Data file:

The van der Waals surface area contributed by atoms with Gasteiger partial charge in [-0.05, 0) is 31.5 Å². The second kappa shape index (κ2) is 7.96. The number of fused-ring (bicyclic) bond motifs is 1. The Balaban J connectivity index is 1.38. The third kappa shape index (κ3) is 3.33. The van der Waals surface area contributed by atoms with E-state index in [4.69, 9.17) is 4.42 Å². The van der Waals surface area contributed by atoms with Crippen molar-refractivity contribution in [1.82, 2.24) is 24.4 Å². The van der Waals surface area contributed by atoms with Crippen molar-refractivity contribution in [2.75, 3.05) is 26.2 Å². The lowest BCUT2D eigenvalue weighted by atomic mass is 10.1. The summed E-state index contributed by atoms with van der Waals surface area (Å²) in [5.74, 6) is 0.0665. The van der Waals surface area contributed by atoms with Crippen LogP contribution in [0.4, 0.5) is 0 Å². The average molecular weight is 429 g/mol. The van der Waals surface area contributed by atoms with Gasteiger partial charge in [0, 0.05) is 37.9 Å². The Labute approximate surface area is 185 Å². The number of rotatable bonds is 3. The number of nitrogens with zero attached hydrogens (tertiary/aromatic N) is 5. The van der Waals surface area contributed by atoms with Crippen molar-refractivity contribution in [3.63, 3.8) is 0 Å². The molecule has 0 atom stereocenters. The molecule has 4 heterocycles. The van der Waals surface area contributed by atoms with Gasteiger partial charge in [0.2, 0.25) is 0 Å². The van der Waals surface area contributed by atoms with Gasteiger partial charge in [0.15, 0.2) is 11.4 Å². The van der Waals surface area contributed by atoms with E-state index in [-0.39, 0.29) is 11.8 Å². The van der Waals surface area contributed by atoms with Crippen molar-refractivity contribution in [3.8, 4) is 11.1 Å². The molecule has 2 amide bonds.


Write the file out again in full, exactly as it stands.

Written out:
The van der Waals surface area contributed by atoms with Gasteiger partial charge in [-0.05, 0) is 31.5 Å². The second kappa shape index (κ2) is 7.96. The number of fused-ring (bicyclic) bond motifs is 1. The Balaban J connectivity index is 1.38. The third kappa shape index (κ3) is 3.33. The van der Waals surface area contributed by atoms with E-state index in [4.69, 9.17) is 4.42 Å². The van der Waals surface area contributed by atoms with Crippen molar-refractivity contribution in [1.82, 2.24) is 24.4 Å². The van der Waals surface area contributed by atoms with Crippen molar-refractivity contribution in [2.75, 3.05) is 26.2 Å². The lowest BCUT2D eigenvalue weighted by atomic mass is 10.1. The summed E-state index contributed by atoms with van der Waals surface area (Å²) in [5.74, 6) is 0.0665. The van der Waals surface area contributed by atoms with Crippen LogP contribution in [0.4, 0.5) is 0 Å². The average molecular weight is 429 g/mol. The van der Waals surface area contributed by atoms with Gasteiger partial charge in [0, 0.05) is 37.9 Å². The Labute approximate surface area is 185 Å². The number of rotatable bonds is 3. The number of nitrogens with zero attached hydrogens (tertiary/aromatic N) is 5. The van der Waals surface area contributed by atoms with Crippen molar-refractivity contribution in [3.63, 3.8) is 0 Å². The molecule has 0 atom stereocenters. The molecule has 4 heterocycles. The van der Waals surface area contributed by atoms with Gasteiger partial charge in [0.2, 0.25) is 0 Å². The van der Waals surface area contributed by atoms with Gasteiger partial charge in [0.15, 0.2) is 11.4 Å². The van der Waals surface area contributed by atoms with E-state index in [-0.39, 0.29) is 11.8 Å². The van der Waals surface area contributed by atoms with Crippen molar-refractivity contribution in [3.8, 4) is 11.1 Å². The molecule has 2 amide bonds.